One reason the Ivies as a group fare poorly in our rankings is their abysmal record of taking on and graduating poorer students. Harvard and Yale particularly struggle here, while Cornell’s eightieth-place finish in that measure is good enough to lead the Ancient Eight. But there’s another factor at work for some: all of the Ivies except Cornell, Princeton, and the University of Pennsylvania refuse to allow ROTC facilities on campus, which cuts into their service scores. They say excluding ROTC is a matter of principle. We have different principles.
STATE OF GRACE
In the weird calculations of U.S. News, no public universities rank in the nation’s top twenty. This would be highly suspicious under any fair measure of academic quality, but when gauging a school’s contribution to the country, as we do, it makes no sense at all. And indeed, state schools perform very well on our list, especially the University of California system, which takes four of our top ten spots. Meanwhile, some state schools that were also-rans on the U.S. News list are leaders on ours. South Carolina State, which falls into their unranked fourth tier (encompassing the bottom 25 percent), finishes tenth here, thanks to the large numbers of low-income students it accepts and graduates as well as the school’s record of supporting ROTC.
A FAIR AND BALANCED COLLEGE GUIDE
Speaking of state schools, the surprise number one this year—up from fifth in 2006—is Texas A&M. It earns the top spot thanks to an impressive level of ROTC enrollment and a generous amount of federal work-study funds devoted to community service.
Conservatives might see the ascent of the Aggies—better known for football, crew cuts, and the proposed George W. Bush Presidential Library—as a triumph of red-state values. But that’s a hard case to make considering the bastions of liberalism that are hot on Texas A&M’s heels. UCLA comes in at number two, followed closely by UC Berkeley. UCLA does a great job of accepting and graduating students of modest means, while Berkeley excels at service, and both schools boast a profusion of science and engineering degrees. Educators and members of Congress like to say that there’s no Republican or Democratic way to teach a student. We say the same goes for creating universities that serve the country.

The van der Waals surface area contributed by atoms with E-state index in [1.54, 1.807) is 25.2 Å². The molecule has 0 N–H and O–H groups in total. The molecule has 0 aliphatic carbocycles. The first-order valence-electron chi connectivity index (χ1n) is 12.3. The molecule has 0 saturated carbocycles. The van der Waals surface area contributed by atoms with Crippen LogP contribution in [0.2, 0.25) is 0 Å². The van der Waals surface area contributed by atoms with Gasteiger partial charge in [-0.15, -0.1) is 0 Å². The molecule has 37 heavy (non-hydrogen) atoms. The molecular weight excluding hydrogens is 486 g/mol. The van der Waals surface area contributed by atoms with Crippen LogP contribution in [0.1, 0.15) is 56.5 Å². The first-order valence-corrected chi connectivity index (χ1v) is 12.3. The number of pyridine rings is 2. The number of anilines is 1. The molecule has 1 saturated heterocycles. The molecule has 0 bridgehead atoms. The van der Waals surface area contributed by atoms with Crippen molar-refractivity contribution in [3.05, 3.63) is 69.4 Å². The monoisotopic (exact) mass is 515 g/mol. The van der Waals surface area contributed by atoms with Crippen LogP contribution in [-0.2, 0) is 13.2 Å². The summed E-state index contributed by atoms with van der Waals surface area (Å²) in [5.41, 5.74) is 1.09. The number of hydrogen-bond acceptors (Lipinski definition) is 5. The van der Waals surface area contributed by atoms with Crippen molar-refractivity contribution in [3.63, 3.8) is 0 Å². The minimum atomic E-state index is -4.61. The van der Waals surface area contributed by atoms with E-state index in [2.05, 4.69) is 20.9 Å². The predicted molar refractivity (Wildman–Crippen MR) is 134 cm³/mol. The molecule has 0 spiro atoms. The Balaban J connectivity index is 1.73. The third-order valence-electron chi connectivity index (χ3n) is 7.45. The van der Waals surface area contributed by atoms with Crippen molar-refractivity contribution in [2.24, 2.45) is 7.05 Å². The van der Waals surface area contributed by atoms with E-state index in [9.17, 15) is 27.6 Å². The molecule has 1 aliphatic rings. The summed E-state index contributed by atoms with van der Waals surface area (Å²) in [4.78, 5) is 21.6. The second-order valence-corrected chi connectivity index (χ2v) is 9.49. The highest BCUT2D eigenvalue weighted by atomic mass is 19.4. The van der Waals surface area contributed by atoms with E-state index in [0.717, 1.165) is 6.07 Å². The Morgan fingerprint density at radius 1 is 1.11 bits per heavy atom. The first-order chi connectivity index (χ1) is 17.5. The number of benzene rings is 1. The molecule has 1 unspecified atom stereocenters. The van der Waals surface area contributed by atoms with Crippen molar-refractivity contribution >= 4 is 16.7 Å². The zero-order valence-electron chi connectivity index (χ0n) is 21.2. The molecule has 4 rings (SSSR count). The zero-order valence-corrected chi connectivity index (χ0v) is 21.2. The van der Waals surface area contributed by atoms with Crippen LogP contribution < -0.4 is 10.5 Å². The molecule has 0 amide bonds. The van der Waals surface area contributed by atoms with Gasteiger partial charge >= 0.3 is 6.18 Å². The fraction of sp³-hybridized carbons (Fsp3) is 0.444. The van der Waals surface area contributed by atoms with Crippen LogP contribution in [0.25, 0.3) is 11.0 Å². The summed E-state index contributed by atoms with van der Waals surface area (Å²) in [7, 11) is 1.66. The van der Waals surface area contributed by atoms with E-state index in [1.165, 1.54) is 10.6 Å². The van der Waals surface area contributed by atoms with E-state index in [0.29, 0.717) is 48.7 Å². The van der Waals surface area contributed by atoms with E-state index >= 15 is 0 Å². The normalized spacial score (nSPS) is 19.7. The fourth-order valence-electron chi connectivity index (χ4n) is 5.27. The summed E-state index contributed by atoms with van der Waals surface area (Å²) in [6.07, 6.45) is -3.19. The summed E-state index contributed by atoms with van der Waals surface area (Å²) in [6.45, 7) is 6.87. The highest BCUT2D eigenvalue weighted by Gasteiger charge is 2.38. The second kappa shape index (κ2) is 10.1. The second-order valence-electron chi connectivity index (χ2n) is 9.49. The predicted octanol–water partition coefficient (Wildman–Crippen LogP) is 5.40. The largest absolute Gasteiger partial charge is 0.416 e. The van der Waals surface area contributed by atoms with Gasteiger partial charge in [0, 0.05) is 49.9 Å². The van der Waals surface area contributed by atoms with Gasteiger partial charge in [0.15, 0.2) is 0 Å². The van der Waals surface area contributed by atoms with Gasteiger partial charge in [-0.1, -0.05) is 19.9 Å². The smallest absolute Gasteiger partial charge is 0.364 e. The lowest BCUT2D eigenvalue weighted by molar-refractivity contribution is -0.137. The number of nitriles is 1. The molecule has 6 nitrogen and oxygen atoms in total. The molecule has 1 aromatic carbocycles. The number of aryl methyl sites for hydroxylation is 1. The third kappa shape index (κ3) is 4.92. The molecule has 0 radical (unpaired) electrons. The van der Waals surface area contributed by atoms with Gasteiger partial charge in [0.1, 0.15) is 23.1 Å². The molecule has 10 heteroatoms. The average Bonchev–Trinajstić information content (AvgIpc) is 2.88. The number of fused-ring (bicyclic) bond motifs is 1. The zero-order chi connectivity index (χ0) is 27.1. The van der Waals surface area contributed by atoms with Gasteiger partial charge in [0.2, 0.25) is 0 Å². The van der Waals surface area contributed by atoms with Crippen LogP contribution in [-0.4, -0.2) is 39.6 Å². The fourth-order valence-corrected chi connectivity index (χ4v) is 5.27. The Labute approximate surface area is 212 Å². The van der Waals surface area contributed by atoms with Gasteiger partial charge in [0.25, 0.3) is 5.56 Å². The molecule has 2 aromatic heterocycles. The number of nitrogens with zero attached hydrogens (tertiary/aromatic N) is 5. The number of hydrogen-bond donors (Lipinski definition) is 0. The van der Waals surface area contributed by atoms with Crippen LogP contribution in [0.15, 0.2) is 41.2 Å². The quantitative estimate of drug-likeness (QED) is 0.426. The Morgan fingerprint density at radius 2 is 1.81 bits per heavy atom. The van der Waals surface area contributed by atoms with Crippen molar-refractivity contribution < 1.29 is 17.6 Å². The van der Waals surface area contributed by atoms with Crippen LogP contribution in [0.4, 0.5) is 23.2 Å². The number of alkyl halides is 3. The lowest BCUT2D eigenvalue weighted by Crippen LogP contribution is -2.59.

WE STILL LOVE THE LADIES
In 2006, women’s colleges took the top two spots on our liberal arts college list. This year, the fairer sex again posts an impressive showing, capturing two of the top ten and four of the top twenty-five places. They’re led by second-place Smith College and the historically black Spelman College at ten (sixty-four spots above its U.S. News ranking). Hillary Clinton’s alma mater, Wellesley College, places twenty-first, with Mount Holyoke a spot behind. For all-male colleges, only Morehouse puts in a respectable showing, at twentieth place; two others, by contrast, Wabash College and Hampden-Sydney College, place at 171st and 184th respectively. Draw your own conclusions.
AND THE WINNER OF OUR MISPLACED PRIORITIES AWARD GOES TO …
… the California Institute of Technology, which weighs in at 141st on our list, 137 spots off their U.S. News rankings. We don’t doubt that Caltech students can trip-wire a trapdoor so that a pumpkin frozen in liquid nitrogen will float suspended in midair before disintegrating in front of our very eyes. But the school’s record of accepting and graduating low-
income students and its ROTC rank are both so low that even its high research score can’t save it.
Dishonorable mention goes to Rice University. The best little university in Texas has steadily climbed up the U.S. News rankings, all the way to seventeenth, by spending its resources on pursuing students with high SAT scores. But it comes in at 103rd on our rankings, thanks to its extremely low social mobility and service scores. Rice, it appears, is in it for Rice.
If you’re looking, then, for information on which schools are the most selective, or which have the nicest swimming pools, the Washington Monthly College Rankings aren’t for you. But we hope they will be of some use—to students of modest means looking for colleges that will help them succeed; to alumni wanting to get a sense of their alma maters’ commitment to the public interest; or to elected officials trying to think of ways to get more bang for the public bucks they’re charged with spending on
We also hope our rankings prove useful to the men and women who teach in and run America’s colleges and universities. Many of these folks got into academia for idealistic reasons, and deeply resent the degree to which their institutions have sold their souls in order to move up the U.S. News rankings—as Rice has done by ignoring poorer students in favor of those with high SAT scores.
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